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The souffle originated from France in the early 18th century. You likely have heard of cheese and chocolate souffle. These are fairly common. Did you know that you can make a vegetable souffle as well? Puréed vegetables can be combined with butter, flour, and eggs to make a light, airy, and healthy souffle. I have boiled down broccoli, pulsed it in my food processor, and added it to a cheese souffle batter. When it bakes it is a vibrant green color that I serve as a savory side dish or vegetarian main course.
This particular recipe is for a carrot souffle. It is a little sweet and has a lovely orange hue. Carrot souffle can be served as a side dish with roasted turkey during the holidays or with pork loin chops for Sunday dinner. It also makes a nice dessert.
I always have carrots in the crisper drawer of my fridge. Carrots are incredibly affordable and very nutritious. These sweet tubers are rich in antioxidants, vitamins, and dietary fiber. They are also low in calories, fat-free, and have no cholesterol. Carrots provide us with beta-carotene, vitamin C, and vitamin A. Beta-carotene and vitamin C help our bodies to combat harmful free radicals. Vitamin A promotes optimal eye health and improved vision. The natural sweetness of cooked carrots makes them a good sugar substitute in sauces and cakes, allowing you to cut back on the amount of sugar a recipe calls for. I add shredded carrots to my homemade tomato sauce to cut the acidity of the tomatoes.
For this carrot souffle recipe, you will need carrots, butter, vanilla, cinnamon, eggs, flour, baking powder, salt, and sugar. These are things that most home cooks have in their pantries and refrigerators. You will also need a stockpot, food processor, and a 2-quart porcelain or glass baking dish or souffle dish. A souffle dish is a round, taller baking vessel. Alternatively, you can make individual souffles in oven-proof ramekins.
- 2 pounds carrots washed, peeled, and diced
- 1 stick ½ cup softened butter + more for the baking dish
- 4 large whole eggs
- 1 tsp pure vanilla extract
- ¼ tsp ground cinnamon
- ¾ cup granulated sugar use less for a more savory dish
- ¼ cup all-purpose flour
- 1 ¼ tsp baking powder
- ¾ tsp sea salt
- All ingredients ready? Let's begin!
- Preheat the oven to 350°F. Grease the bottom and sides of a 2-quart baking dish with butter.
- In a large pot over high heat, boil enough water to cover the carrot pieces. Add a pinch or 2 of salt to the water. Add the carrots and cook for 16 minutes or until the carrots have softened when checked with a fork or a sharp paring knife. Drain the cooked carrots through a colander in your sink.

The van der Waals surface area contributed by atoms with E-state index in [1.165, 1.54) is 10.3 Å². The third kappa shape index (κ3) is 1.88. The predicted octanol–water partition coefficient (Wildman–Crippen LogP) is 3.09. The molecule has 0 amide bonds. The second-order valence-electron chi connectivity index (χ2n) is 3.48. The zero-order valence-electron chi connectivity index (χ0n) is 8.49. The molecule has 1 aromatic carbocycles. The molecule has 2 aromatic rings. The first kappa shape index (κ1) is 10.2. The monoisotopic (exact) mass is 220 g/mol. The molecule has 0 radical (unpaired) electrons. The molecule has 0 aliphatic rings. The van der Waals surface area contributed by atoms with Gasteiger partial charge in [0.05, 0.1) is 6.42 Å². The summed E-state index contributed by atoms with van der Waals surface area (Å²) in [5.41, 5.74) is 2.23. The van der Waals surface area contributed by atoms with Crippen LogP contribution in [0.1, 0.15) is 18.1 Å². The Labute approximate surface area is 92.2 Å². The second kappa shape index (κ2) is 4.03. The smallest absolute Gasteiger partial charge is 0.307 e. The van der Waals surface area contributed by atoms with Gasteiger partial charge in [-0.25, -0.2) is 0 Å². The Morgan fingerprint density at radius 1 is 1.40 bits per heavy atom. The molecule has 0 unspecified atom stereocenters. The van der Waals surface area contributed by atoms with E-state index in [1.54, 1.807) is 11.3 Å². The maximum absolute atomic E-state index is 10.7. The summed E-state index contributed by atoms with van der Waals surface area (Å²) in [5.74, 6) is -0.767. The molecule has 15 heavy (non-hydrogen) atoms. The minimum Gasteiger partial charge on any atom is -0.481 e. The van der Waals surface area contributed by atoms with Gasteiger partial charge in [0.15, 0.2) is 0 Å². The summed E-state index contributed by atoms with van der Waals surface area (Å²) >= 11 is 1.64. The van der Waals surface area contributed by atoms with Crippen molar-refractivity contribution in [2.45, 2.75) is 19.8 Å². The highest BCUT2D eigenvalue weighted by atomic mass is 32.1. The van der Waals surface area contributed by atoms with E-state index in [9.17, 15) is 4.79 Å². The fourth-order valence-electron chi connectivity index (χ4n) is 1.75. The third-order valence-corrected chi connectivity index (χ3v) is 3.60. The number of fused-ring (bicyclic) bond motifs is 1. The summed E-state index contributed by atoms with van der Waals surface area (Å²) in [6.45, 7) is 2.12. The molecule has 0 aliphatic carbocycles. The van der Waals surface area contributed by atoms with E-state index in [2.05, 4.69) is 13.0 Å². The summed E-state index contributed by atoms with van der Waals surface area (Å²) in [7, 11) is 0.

- Place the carrots, softened butter, vanilla, cinnamon, and eggs in a food processor. Pulse until the carrots are smooth.
- Add the sugar, flour, baking powder, and salt to the food processor and pulse until everything is well combined.
- Pour or spoon the souffle mixture into the greased baking dish. Place this in the preheated oven and bake for approximately 50 minutes until the souffle has risen and set. The top will be golden brown.
- Remove the souffle from the oven and allow it to rest for 3 to 5 minutes.
- Serve the souffle while warm.
Notes & Tips
- I like to start a souffle with the butter being very soft, rather than melted. I just leave a stick of butter on my kitchen counter until it is soft. If you forget, melt the stick and allow it to cool slightly before adding it to the food processor. I also like to cool the carrots and allow the eggs to come to room temperature. The reason for all of this is so the eggs don’t cook or curdle when added to the food processor.
- I recommend cracking the eggs into a tall measuring cup before adding them into the food processor to ensure you don’t accidentally get any broken shells in the mixture.
- Anyone who has ever baked a souffle has likely encountered a failure at least once. Souffles are delicate and need to rise and set gently. It is best to keep noise and banging to a minimum so the souffle doesn’t fall in on itself. Don’t be tempted to open and close the oven door while the souffle is baking. I once accidentally checked a souffle and not closed the oven door gently. This caused the souffle to collapse. That was very disappointing.
Substitutions & Shortcuts
You don’t have to use carrots in this recipe. There are plenty of substitutes for carrots. I like making this souffle with different varieties of winter squash, such as butternut, acorn, or kabocha pumpkin. You could also use sweet potatoes.
If you would like the dish to be more on the savory side, use less sugar and eliminate the vanilla. For a sweeter version, add a little brown sugar to the top before baking. It should caramelize. Or, top the souffle with powdered sugar just before serving it.
I do have a shortcut for carrot souffle that I discovered while we were under COVID quarantine and couldn’t always visit the market. I keep containers of baby food and canned goods on hand for these emergencies. I always have jars of puréed carrots and puréed sweet potatoes that you can make so many things with. Canned pumpkin also works well.
If you are one who doesn’t look forward to chopping 2 pounds of carrots (I don’t blame you) there is no shame in buying packaged pre-diced carrots or butternut squash from the produce aisle of the grocery store. These are super convenient. Likewise, good-quality frozen carrots are also an option.